We woke up in Bangkok and were immediately on our way to the airport, in a taxi, with spinners. The taxis in Bangkok are pretty tricked out, many our pink, some red, some have huge spoilers, and apparently, some even have spinners. A 45 minute ride to the airport costs about 6 dollars, a small price to pay for racer boy thrills. At the airport we shared some croissants and a chicken baguette with mango juice that was so delicious it made us smile. The food kind of blindsides you over here with its quality. You will be eating at an amazing restaurant and the food will be pretty good, and then in a totally different context, at the airport or on a plane, you will have a sliver of pineapple or a glass of mango juice that simply makes your heart soar. It is so unexpected and random, though always exceptional.
A brief aside. At this point, we have forgotten what day it is. I am blogging about yesterday, which is your today, we have changed time zones 4 times in the last week, and we have had it up to here with the cheap thrills that our malaria medication provides in the form of the unexpected dizzy spell.
We boarded our flight to Siem Reap, Cambodia on Bangkok Airways. The flight was an hour long and we were served a sandwich, thai wrap, fruit bowl, juice, water, and dessert. Kristin's family recently flew from Dallas to Hawaii and did not even receive a snack. It is crazy how much better the airlines provide for you over here in Asia relative to the U.S. We took off with Fernando by Abba blaring through the sound system, which, on a flight from Thailand to Cambodia, is about as out of place as Joel Osteen in the octagon. For the record, we landed to Stevie Wonder's "Signed, Sealed, Delivered." The Siem Reap airport is small and very interesting looking. On the way from our airport to our hotel, we were treated to the sights of Cambodia. Motorcycles, free range cows, and a whole lot of smiles was the general fare enroute from the airport. Our hotel, The Le Meridien Angkor, looks like a bad guy's lair from a 70's James Bond movie. It is a cool building, but internet costs $60 for 3 days, and that really pisses me off.
Cambodians suffered a great deal under the regime of the Khmer Rogue led by Pol Pot, and have just began to recover from the genocide of millions of Cambodians. The Kingdom of Cambodia has had time to recover and build up anew and this is evident in the spirit of the people. Cambodia has an extremely interesting history, at one point ruling most of southeast Asia from Burma to Vietnam. During this period, the Khmer (Cambodian) people built some of the most amazing temple complexes in the world, and their capital, Angkor, spread out over an area the size of modern day New York. It was the largest city in the pre-industrial wolrd. This kingdom lasted from the 9th to 15th century. They left the world some beautiful sights, and that is what brings us to the jungles of Cambodia. We visited our first temple Ta Prohm, which has a sort of Indiana Jones feel. It appears as if the jungle has started to take back the the temple gounds, with gnarled arthritic looking roots gripping the fallen kingdom's temple. We had arrived right before closing time so we had the temple to ourselves, and since it had just rained, we had to navigate through puddles and streams to get around the temple grounds. It honestly felt like a video game. We had to assess the risk involved with taking route A versus route B, and then climb, hop, and shimmy our way through Ta Prohm. Our driver had dropped us off and just kind of told us that he would pick us up on the other side, whatever that meant. We struggled to find him, before reaching his Toyota Camry "on the other side," which was more like through 2 jungles, an amazing temple, a village filled with beggar children, and down a long road.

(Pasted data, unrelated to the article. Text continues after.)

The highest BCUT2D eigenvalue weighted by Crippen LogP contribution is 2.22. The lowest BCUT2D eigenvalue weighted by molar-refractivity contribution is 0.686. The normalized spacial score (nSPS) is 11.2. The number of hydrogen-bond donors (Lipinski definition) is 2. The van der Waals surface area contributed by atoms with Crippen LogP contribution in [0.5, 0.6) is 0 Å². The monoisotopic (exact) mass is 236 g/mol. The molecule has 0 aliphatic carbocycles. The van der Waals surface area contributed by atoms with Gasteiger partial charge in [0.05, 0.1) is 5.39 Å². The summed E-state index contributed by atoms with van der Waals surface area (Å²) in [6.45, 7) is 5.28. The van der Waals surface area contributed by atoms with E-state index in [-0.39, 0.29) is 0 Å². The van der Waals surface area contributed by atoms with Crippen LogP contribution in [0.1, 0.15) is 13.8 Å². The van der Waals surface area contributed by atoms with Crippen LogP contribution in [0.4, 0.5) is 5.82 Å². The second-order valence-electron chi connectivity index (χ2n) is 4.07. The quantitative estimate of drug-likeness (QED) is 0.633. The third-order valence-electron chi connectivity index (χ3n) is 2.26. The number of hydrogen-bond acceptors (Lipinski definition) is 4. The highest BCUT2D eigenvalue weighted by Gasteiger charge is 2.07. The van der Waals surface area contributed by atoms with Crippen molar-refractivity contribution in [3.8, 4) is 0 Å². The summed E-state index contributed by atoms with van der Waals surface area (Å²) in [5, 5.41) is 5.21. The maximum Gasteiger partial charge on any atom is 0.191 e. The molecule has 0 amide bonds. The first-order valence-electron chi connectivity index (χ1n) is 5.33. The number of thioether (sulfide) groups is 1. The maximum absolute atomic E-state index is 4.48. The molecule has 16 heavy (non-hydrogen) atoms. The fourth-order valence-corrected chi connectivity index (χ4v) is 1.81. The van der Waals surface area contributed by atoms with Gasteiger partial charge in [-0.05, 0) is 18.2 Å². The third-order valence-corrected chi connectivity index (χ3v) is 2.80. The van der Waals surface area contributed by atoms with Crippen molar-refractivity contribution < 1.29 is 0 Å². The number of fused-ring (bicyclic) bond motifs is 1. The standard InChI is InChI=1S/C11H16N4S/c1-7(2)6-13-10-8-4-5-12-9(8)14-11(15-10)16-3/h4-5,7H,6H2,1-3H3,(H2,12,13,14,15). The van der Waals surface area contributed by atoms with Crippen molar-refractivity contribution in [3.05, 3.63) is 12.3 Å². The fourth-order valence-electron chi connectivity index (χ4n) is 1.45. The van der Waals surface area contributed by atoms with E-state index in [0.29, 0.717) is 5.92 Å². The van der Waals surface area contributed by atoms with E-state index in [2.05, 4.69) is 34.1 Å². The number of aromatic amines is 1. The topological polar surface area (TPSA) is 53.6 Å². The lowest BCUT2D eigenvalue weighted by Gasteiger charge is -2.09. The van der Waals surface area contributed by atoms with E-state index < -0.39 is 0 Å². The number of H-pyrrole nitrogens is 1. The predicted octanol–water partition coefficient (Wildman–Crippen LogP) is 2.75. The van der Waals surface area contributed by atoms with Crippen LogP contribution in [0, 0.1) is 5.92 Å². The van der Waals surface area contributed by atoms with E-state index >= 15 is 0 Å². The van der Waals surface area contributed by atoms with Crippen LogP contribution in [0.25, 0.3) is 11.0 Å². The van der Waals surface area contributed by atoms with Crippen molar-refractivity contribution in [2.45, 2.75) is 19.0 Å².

Our next stop was the Angkor night market. We left with bags full of stuff, and it only set us back about $40. We had a spa treatment in the middle of the market with "Doctor Fish." We dipped our feet into a pool of water and hundreds of fish swam about and ate the dead skin off of our feet. It felt strange at first but after a few minutes, it became exceedingly enjoyable. After sharing an Angkor beer and talking with some locals, we called it a night. Our 4:30am wake up call loomed like an albatross, but to see the sun rise over Angkor Wat would be a thing of pure beauty.
A turbo prop in Bangkok - Air Bangkok
Some random goober in front of Siem Reap Airport, note Tweet in
The drive from the airport
A repair shop?
Our hotel - bad guy compound
Rear of our hotel, they always have people picking grass to insure
that only the best grass is growing
Self timer in the lobby
Entrance to temple
Walk to Ta Prohm
Luckily our driver provided umbs
Temple and jungle
Temple Navigation like Tomb Raider
A dark hallway
A bas relief
Ta Prohm Temple
The travelers at Ta Prohm
Kristin the temple crasher
More Bas reliefs
Looks like hands grasping the past
This place is seriously so cool
Road to village
A grass clearing
Angkor Night Market
It was really relaxing
Kristin's feet, eaten alive
Hit this with underwater camera
Kristin at night market
Cambodian Street at night